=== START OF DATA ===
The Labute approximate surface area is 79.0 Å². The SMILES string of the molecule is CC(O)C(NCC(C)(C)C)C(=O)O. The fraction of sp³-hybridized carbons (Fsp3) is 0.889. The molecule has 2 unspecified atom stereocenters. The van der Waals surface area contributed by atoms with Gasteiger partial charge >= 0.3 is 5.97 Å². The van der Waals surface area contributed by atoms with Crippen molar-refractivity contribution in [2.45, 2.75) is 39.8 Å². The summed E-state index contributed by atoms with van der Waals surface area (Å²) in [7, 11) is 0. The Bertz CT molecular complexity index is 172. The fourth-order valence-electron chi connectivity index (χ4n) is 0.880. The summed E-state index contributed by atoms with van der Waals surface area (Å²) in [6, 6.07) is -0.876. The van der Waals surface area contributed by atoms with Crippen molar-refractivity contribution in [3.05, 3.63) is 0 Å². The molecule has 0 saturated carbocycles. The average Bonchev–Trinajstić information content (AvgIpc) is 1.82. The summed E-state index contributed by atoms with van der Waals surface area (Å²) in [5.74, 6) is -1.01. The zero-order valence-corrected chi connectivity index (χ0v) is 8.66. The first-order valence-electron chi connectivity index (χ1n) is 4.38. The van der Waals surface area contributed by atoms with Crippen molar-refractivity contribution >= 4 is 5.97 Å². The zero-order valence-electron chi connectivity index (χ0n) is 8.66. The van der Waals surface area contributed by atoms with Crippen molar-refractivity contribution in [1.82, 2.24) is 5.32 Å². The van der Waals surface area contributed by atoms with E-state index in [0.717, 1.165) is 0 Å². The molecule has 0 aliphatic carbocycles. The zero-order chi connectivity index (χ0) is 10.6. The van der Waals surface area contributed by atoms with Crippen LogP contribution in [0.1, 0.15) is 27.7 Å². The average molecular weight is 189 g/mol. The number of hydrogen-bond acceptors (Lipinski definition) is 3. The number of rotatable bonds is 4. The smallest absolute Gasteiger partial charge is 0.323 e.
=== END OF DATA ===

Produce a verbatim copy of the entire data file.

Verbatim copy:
The Labute approximate surface area is 79.0 Å². The SMILES string of the molecule is CC(O)C(NCC(C)(C)C)C(=O)O. The fraction of sp³-hybridized carbons (Fsp3) is 0.889. The molecule has 2 unspecified atom stereocenters. The van der Waals surface area contributed by atoms with Gasteiger partial charge >= 0.3 is 5.97 Å². The van der Waals surface area contributed by atoms with Crippen molar-refractivity contribution in [2.45, 2.75) is 39.8 Å². The summed E-state index contributed by atoms with van der Waals surface area (Å²) in [7, 11) is 0. The Bertz CT molecular complexity index is 172. The fourth-order valence-electron chi connectivity index (χ4n) is 0.880. The summed E-state index contributed by atoms with van der Waals surface area (Å²) in [6, 6.07) is -0.876. The van der Waals surface area contributed by atoms with Crippen molar-refractivity contribution in [3.05, 3.63) is 0 Å². The molecule has 0 saturated carbocycles. The average Bonchev–Trinajstić information content (AvgIpc) is 1.82. The summed E-state index contributed by atoms with van der Waals surface area (Å²) in [5.74, 6) is -1.01. The zero-order valence-corrected chi connectivity index (χ0v) is 8.66. The first-order valence-electron chi connectivity index (χ1n) is 4.38. The van der Waals surface area contributed by atoms with Crippen molar-refractivity contribution >= 4 is 5.97 Å². The zero-order valence-electron chi connectivity index (χ0n) is 8.66. The van der Waals surface area contributed by atoms with Crippen molar-refractivity contribution in [1.82, 2.24) is 5.32 Å². The van der Waals surface area contributed by atoms with E-state index in [0.717, 1.165) is 0 Å². The molecule has 0 aliphatic carbocycles. The zero-order chi connectivity index (χ0) is 10.6. The van der Waals surface area contributed by atoms with Crippen LogP contribution in [0.1, 0.15) is 27.7 Å². The average molecular weight is 189 g/mol. The number of hydrogen-bond acceptors (Lipinski definition) is 3. The number of rotatable bonds is 4. The smallest absolute Gasteiger partial charge is 0.323 e.